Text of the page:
Though respirators such as the N95 or KN95 models have emerged as top choices from epidemiologists because of their secure fit and effective filters, they’ve likewise become tough to find and can retail for at least a few dollars per mask.
But for deal hunters and Ontario parents looking to keep their kids safe ahead of the return to the classroom, there are other options for reducing the risk of COVID transmission that are recommended by the Public Health Agency of Canada (PHAC) and medical experts — ones that might not break the bank.
The cloth masks that most Canadians have accumulated over the last 21 months of the pandemic are not useless — they just might need an extra layer or two.
Whether home-made or store-bought, masks made of at least two layers of tightly-woven fabric such as cotton can be effective at reducing transmission, but should ideally have a pocket in the middle of the layers to add in a filter, PHAC recommends.
You can buy filters for masks separately or make your own at home from filter fabric. Follow the manufacturer’s guidance on when to replace these filters, with most recommendations putting the frequency for swap-out as weekly.
Experts such as Dr. Peter Juni, the head of Ontario’s Science Advisory Table, have said that single-layer cloth masks are no longer considered effective at reducing transmission amid the rapid spread of the highly infectious Omicron variant.
“The issue here is if you have a single-layer, the ability to filtrate is absolutely minimal and doesn’t make a difference whatsoever,” he said last month.
Your kids’ old masks might not have to go in the trash if you’re handy with a needle and thread, says Dr. Anna Banerji, a pediatric infectious disease expert at the University of Toronto’s Dalla Lana School of Public Health.
But unless you can add an extra layer of cloth with that filter pocket, she agrees that the loose-fitting, single-ply options are woefully out of date for the classroom in 2022.
“The single-layer masks that look cute, that just don’t provide a good fit, unless you modify them, they’re probably not very useful anymore,” she tells Global News.
So what’s often important is not just the filter, but the fit: a loose-fitting mask such as a disposable one could let air out – or in – through the sides or top of the mask, Dr. Banerji says.
Disposable surgical-style masks are generally easy to source in bulk and can still be effective if a cloth mask is placed over top to seal up the gaps.
“The most important part is not really necessarily the extra layers, so much. The most important part is it’s sealing better around my face,” epidemiologist Dr. Cynthia Carr told Global News in a recent demonstration.
“A surgical mask that covers the nose and mouth, that has a snug fit with a good quality cloth mask on top, could be a very reasonable option,” Dr. Banerji notes for kids heading back to school.
PHAC offers a few other tips to improve the fit of masks with some at-home adjustments.
If masks with ear loops do not have adjustable clips built-in to tighten the fit, a wearer can tie knots in the string itself to help close any gaps around the cheeks.
Similarly, if a mask doesn’t have a brace along the nose, plastic or metal clips or braces can be bought separately and placed on top of the mask to prevent particles from escaping through the top.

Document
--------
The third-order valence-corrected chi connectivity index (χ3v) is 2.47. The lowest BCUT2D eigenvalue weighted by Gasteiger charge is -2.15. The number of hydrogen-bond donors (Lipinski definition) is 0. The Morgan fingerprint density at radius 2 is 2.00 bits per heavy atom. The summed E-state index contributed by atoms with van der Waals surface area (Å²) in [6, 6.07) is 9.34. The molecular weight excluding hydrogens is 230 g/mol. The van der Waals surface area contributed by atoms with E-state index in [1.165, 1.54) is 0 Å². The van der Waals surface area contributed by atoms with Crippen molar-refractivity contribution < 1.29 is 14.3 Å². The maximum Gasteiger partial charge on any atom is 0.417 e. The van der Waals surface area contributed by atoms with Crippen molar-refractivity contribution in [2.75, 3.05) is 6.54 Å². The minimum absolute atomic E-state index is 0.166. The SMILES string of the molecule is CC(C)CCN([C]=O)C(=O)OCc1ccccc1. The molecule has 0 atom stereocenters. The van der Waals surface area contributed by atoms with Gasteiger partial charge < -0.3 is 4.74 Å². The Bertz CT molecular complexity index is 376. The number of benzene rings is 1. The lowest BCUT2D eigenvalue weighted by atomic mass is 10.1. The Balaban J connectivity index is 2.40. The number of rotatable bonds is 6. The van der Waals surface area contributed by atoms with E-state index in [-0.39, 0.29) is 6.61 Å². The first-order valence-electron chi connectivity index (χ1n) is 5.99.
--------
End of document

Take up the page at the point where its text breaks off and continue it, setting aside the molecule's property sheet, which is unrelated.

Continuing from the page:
Dr. Banerji says that the question of what masks are right for students heading back to school is often a question of “resources,” with many parents likely not able to source N95 respirators for their kids.
PHAC notes on its website that respirators sized for children are more difficult to find.
But even if they are available, comfort is paramount, she says. An ill-fitting N95 or KN95 that a child will need to be adjusting regularly through the day is not necessarily the right choice to keep them safe.
“You want a snug fit that’s comfortable that the kids are willing to use for most of the day. So if you have N95s and they don’t fit well or they’re uncomfortable, then kids may not wear it,” she says.
Dr. Gerald Evans, an infectious disease expert at Queen’s University, even told Global News last month that seeking out an N95 respirator over a regular medical-grade mask might not provide real bang for your buck if it’s not been properly fit-tested.
“If you have a lot of money and you can afford an N95 mask or one of those equivalents, go ahead and buy them,” he said. “But if you can, get a medical mask — they’re not very expensive … and if you can’t afford that, but you’ve got some good cloth masks, use them, don’t forget to clean them and probably think about double-masking if you think that’s appropriate.”
PHAC still recommends medical-grade masks in situations where someone has tested positive or is showing symptoms of COVID-19, or is especially vulnerable to exposure or complications from the disease.
For parents still feeling stressed about back-to-school, Dr. Banerji says it’s normal to be concerned about safety during the Omicron wave, but adds that the best protection for kids is vaccination.
“I think it’s challenging for everyone. There’s no perfect answer to the situation,” she said.
“Everyone wants to send the kids back with no risk, but in this situation, there is no such thing. I think the best thing, the safest thing that parents can do, is get their kids vaccinated because even if they do get exposed, then they’re vaccinated. They’re not going to have as serious a disease.”
— with files from Global’s David Lao, Keesha Harewood
© 2022 Global News, a division of Corus Entertainment Inc.